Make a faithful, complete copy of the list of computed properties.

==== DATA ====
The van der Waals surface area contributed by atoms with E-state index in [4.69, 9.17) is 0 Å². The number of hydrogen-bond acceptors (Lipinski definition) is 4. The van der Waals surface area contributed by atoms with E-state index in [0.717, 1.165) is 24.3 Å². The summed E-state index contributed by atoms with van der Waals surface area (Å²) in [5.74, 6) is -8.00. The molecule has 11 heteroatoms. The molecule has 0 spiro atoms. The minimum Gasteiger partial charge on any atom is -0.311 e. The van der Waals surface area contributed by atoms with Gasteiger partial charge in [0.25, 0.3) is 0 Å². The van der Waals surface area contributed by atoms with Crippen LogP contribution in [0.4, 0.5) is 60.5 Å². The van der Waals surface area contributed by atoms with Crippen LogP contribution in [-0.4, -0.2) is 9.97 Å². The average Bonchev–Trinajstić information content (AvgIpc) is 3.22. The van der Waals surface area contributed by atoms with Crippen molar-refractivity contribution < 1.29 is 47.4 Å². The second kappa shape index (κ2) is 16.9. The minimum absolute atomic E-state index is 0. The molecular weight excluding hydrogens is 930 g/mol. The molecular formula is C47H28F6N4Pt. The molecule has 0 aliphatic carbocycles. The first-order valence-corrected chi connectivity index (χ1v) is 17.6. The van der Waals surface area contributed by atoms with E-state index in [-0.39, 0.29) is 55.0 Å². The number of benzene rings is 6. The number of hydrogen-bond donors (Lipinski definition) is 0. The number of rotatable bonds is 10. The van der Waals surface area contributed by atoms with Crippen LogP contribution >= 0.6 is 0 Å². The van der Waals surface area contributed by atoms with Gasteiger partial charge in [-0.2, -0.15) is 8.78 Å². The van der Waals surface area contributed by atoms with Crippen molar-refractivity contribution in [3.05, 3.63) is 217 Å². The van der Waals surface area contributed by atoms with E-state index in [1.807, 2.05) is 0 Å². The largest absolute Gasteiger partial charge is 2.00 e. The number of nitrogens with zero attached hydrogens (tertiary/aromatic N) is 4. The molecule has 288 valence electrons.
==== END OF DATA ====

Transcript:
The van der Waals surface area contributed by atoms with E-state index in [4.69, 9.17) is 0 Å². The number of hydrogen-bond acceptors (Lipinski definition) is 4. The van der Waals surface area contributed by atoms with E-state index in [0.717, 1.165) is 24.3 Å². The summed E-state index contributed by atoms with van der Waals surface area (Å²) in [5.74, 6) is -8.00. The molecule has 11 heteroatoms. The molecule has 0 spiro atoms. The minimum Gasteiger partial charge on any atom is -0.311 e. The van der Waals surface area contributed by atoms with Gasteiger partial charge in [0.25, 0.3) is 0 Å². The van der Waals surface area contributed by atoms with Crippen LogP contribution in [0.4, 0.5) is 60.5 Å². The van der Waals surface area contributed by atoms with Crippen LogP contribution in [-0.4, -0.2) is 9.97 Å². The average Bonchev–Trinajstić information content (AvgIpc) is 3.22. The van der Waals surface area contributed by atoms with Crippen molar-refractivity contribution < 1.29 is 47.4 Å². The second kappa shape index (κ2) is 16.9. The minimum absolute atomic E-state index is 0. The molecular weight excluding hydrogens is 930 g/mol. The molecular formula is C47H28F6N4Pt. The molecule has 0 aliphatic carbocycles. The first-order valence-corrected chi connectivity index (χ1v) is 17.6. The van der Waals surface area contributed by atoms with E-state index in [-0.39, 0.29) is 55.0 Å². The number of benzene rings is 6. The number of hydrogen-bond donors (Lipinski definition) is 0. The number of rotatable bonds is 10. The van der Waals surface area contributed by atoms with Crippen LogP contribution >= 0.6 is 0 Å². The van der Waals surface area contributed by atoms with Gasteiger partial charge in [-0.2, -0.15) is 8.78 Å². The van der Waals surface area contributed by atoms with Crippen molar-refractivity contribution in [3.05, 3.63) is 217 Å². The van der Waals surface area contributed by atoms with E-state index in [1.807, 2.05) is 0 Å². The largest absolute Gasteiger partial charge is 2.00 e. The number of nitrogens with zero attached hydrogens (tertiary/aromatic N) is 4. The molecule has 288 valence electrons.